Her words confirm that we must work locally and globally: Dignity must be a movement, a culture, a spirit, both locally and globally.
And this is precisely what we work for in our Human Dignity and Humiliation Studies network and with our World Dignity University initiative.
Joining hands, nurturing a culture of mutual care, working for dignity, locally and globally, is what we need to invest all our energy in. Even though it cannot undo any harm that has happened in the past, it will, hopefully, help contribute to preventing more harm being perpetrated in the future. Never has work for dignity been more important.
In our work, we see it as our responsibility to create and disseminate narratives that respect the grievances that stand behind such violent narratives, yet, lead them into the direction of the dignity of a Mandela, rather than the direction of terror, genocide, and war.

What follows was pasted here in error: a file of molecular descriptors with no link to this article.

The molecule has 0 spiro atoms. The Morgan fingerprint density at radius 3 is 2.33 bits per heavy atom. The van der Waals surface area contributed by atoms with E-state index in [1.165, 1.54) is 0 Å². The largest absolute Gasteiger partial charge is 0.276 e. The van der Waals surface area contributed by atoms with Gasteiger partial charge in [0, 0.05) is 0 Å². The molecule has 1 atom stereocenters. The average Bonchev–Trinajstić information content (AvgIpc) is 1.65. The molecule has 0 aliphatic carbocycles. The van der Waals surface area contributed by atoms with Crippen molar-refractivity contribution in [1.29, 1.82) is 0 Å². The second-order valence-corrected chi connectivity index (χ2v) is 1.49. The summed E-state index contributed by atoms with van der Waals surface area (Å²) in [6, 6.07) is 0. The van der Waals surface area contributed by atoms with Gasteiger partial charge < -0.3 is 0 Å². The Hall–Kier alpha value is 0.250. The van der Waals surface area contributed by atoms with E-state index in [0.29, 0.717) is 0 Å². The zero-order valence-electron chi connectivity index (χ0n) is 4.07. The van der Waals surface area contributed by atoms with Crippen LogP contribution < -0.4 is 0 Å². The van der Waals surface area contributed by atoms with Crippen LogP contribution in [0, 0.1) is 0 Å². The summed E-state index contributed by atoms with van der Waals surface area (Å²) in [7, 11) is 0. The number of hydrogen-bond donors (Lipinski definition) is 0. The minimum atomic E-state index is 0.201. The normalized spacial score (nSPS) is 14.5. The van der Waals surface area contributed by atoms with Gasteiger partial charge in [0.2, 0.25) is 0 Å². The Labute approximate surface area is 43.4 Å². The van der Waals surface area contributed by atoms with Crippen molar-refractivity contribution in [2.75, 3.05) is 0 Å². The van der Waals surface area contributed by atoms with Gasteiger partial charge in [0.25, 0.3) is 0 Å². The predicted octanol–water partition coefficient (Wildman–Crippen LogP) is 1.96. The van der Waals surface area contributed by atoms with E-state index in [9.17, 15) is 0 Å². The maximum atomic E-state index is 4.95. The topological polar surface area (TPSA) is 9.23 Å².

We believe that the terrible tragedy that happened in Oslo and on Utøya is not just a Norwegian "problem" but a call that we, as humankind, have to show much more civic responsibility. The dignity of "unity in diversity" is the path to go, rather than "uniformity in division," or one camp trying to achieve "strength" through inner uniformity, in hostile division to the "enemy" camp that responds in kind (Christian versus Muslim, for example). Global interdependence, and the need for global cooperation in the face of global challenges, requires that we understand that narratives of hostile division bring demise to all of us, from whatever background such narratives may originate.